Hearing Shailendra’s “songs is to see his heart at work; seeing his heart at work is like seeing light pass through a prism and refracted into a rainbow of mourning colours… Here was a lyricist who sometimes groped for hope while his ‘inner eye’ perceived only despair”, Ashraf Aziz waxes eloquent in his essay titled The Lyrical Romance of Suicide.
He added: “A chronological study of his songs illustrates the steadily tightening grip of hopelessness on Shailendra’s life. His vocabulary of hope-denied rang with the conviviality of his deathly thoughts. His view of the world was bleak.”
Shailendra would have been 92 on August 30. He died young, at the age of 43, on December 14, 1966. Lesser careers in Hindi cinema have been far more feted, and it is saddening to know that with each passing year, Shailendra’s legacy dims even more before it is wiped out entirely.
But Shailendra was sui generis. There is simply no other term that describes his impact on Hindi cinema. He built his entire oeuvre over a period of only 17 years, from his first film in 1949. In that sense, he was the proverbial parvana (moth), who burned out all too quickly, but not before he singed our hearts and our minds with his songwriting.
Consider that in Awara (1951), Shree 420 (1955) and Anari (1959), the three films of Raj Kapoor that possibly best encapsulate Kapoor’s man-on-the-street persona from the 1950s, Shailendra’s songs Awara Hoon, Mera Joota Hai Japaani and Sab Kuch Seekha Humney best articulate the essence of the characters played by Kapoor – more than the dialogue.
At the same time, Shailendra’s lyrics conveyed such intense pain and suffering that one wonders what led him to write such cathartic lines. Sample his work in such songs as Hain Sabse Madhur Woh Geet (Patita, 1953), Duniya Na Bahe Mohe (Basant Bahar, 1956) or Din Dhal Jaaye (Guide, 1965) and even the most callous individual tears up.
Even in his lighter songs, Shailendra appeared to be in search of some kind of utopian state where he could be at peace, such as in Yeh Raat Bheegi Bheegi (Chori Chori, 1956).
His pleas to this end went beyond this material world as demonstrated by the line “Laut aayee sada meri, takra ke sitaaron se” from Madhumati in 1958.
Ultimately, though, it was death that he sought and death alone that brought him comfort: Aye mere dil kahin aur chal, gham ki duniya se dil bhar gaya (Daag, 1952). In song after song, he romanticised the idea of dying: Khud hi mar mitne ki Yeh zidd hi humaari (Anari, 1959), Dost dost na raha, pyaar pyaar na raha, zindagi humein tera aitbaar na raha (Sangam, 1964), and Aaj phir jeeney ki tamanna hai, aaj phir marney ka iraada hai (Guide, 1965).
In Ganesh Anantharaman’s National Award-winning book Bollywood Melodies: A History of the Hindi Film Song, eminent lyricist and filmmaker Gulzar said about Shailendra:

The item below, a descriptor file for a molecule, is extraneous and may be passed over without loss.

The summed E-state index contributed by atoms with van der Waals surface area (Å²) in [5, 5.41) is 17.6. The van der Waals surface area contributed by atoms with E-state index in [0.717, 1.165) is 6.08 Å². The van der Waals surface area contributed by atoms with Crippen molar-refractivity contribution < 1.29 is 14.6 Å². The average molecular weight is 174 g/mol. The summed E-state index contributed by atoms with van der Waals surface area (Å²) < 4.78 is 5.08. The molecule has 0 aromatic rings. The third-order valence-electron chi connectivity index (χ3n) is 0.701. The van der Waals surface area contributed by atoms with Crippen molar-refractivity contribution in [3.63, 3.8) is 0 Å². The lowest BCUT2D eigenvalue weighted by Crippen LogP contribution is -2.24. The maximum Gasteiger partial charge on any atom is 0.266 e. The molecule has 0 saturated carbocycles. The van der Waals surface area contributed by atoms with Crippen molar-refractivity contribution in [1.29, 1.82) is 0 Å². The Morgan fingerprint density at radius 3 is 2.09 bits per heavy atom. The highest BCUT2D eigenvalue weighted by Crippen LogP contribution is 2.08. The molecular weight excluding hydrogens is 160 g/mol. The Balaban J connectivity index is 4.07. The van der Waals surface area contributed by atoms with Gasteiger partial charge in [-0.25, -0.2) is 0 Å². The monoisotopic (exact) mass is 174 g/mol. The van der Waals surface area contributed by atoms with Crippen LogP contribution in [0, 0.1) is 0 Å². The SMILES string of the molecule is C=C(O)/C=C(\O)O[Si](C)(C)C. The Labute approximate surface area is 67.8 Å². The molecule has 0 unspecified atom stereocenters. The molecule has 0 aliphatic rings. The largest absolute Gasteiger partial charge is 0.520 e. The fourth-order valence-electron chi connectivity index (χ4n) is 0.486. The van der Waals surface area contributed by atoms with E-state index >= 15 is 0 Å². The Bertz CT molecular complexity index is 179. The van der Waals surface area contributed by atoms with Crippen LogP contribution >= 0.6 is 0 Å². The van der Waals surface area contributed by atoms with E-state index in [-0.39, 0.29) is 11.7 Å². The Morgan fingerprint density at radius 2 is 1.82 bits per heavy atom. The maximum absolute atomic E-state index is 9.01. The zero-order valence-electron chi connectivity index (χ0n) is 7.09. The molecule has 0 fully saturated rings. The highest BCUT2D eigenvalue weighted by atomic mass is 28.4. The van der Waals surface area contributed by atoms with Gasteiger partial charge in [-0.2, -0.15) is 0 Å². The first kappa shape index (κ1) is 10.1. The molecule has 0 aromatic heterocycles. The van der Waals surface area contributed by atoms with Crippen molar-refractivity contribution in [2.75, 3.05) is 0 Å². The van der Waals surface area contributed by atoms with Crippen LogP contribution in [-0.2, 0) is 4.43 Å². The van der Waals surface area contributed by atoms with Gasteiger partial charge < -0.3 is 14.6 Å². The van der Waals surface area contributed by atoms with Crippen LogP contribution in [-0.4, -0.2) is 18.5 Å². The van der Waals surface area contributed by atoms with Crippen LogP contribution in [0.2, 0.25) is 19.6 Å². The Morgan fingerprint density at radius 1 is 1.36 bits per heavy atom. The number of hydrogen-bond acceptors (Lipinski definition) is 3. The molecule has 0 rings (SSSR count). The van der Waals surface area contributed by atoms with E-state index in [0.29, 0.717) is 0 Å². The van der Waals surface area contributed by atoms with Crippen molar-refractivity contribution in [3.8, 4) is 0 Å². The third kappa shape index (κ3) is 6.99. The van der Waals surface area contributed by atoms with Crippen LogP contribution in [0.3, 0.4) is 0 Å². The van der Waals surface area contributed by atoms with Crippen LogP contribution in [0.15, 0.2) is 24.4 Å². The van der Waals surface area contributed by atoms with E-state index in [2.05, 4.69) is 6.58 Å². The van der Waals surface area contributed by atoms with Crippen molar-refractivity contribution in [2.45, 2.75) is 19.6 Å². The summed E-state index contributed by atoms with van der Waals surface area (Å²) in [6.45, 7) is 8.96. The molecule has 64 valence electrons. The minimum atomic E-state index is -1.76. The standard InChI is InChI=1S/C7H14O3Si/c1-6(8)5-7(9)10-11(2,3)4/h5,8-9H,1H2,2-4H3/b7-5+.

“In my view he was the lyricist, who understood films as a medium distinct from poetry and theatre perfectly, and adapted to it beautifully. For his ability to know the medium, understand the situation, get into the characters, and writing in a language suiting the character, he was without peer… I’d go as far as to say that among all the lyricists of Hindi cinema, only Shailendra became a part of the film medium, expertly and successfully. All others remained poets who wrote for films.”
There is sometimes a tacit suggestion that of the many great lyricists who enriched Hindi cinema with their work in the 1950s and 1960s, it was Sahir Ludhianvi alone who wrote distinctly political songs. While Sahir’s legacy cannot be disputed, Shailendra’s work is far more nuanced. In his songs, much was said subtly and without bluster.
Take for instance, “Parbat kaatey, sagar baantey, lehar banaaye humney” in the song Ajab Tori Duniya, Oh More Rama (Do Bigha Zameen , 1953), which is as much of an ode to the working class as Sahir’s Saathi Haath Badhana from Naya Daur (1957).
Similarly, if Sahir wrote, Yeh mahlon, yeh takhton, yeh taajon ki duniya to decry the materialistic aspirations of society for Guru Dutt’s Pyaasa (1957), Shailendra indulged in biting satire on the same subject with the delightful Teri Dhoom Har Kahin in Kala Bazar (1960).
Elsewhere, his lyrics “Mitey jo pyaar ke liye woh zindagi, jaley bahaar ke liye woh zindagi” from Kisiki Muskurahaton (Anari, 1959) can be deduced as a call either for communal harmony or pacifism or even martyrdom.
Shailendra’s simplistic writing gave many a song an eternal quality and left them open to all kinds of interpretations beyond the context of the film, as in the case of Apni Toh Har Aah Ek Toofan Hai (Kala Bazar, 1960) and Poocho Na Kaise Maine Rain Bitaayee (Meri Surat Teri Aankhen, 1963). Javed Akhtar correctly said, “Shailendra comes from the tradition of Kabir, Meera, Khusro. You get that kind of simplicity of these folk poets in Shailendra’s lyrics.”
In many ways, Shailendra’s life was circumscribed by boundaries. For example, Ashraf Aziz, based on his study of over 200 of Shailendra’s songs, suggests that compared to Shakeel Badayuni, Majrooh Sultanpuri and Sahir, Shailendra had the most limited vocabulary “which was recycled in his songs”.
Aziz drew up a recurring list of words/metaphors such as zameen/aasmaan; zindagi/maut; nadiya/saagar; manzil/seema from Shailendra’s songwriting and wrote, “…this limited vocabulary sustained Shailendra close to the top of his profession for about two decades. By addition, subtraction, multiplication, division, permutation and modulation, he succeeded in fashioning a torrent of melodies.”
Even with his limited grammar, finite mortality and constrained role in the triumvirate of composer, playback singer and songwriter, Shailendra put together a body of work that is exquisite, naayaab, magnifique. In his songs, we cry. We grieve. But we find enlightenment at the end of it, too.
Akshay Manwani is the author of Sahir Ludhianvi: The People’s Poet (HarperCollins India 2013). He tweets at @AkshayManwani.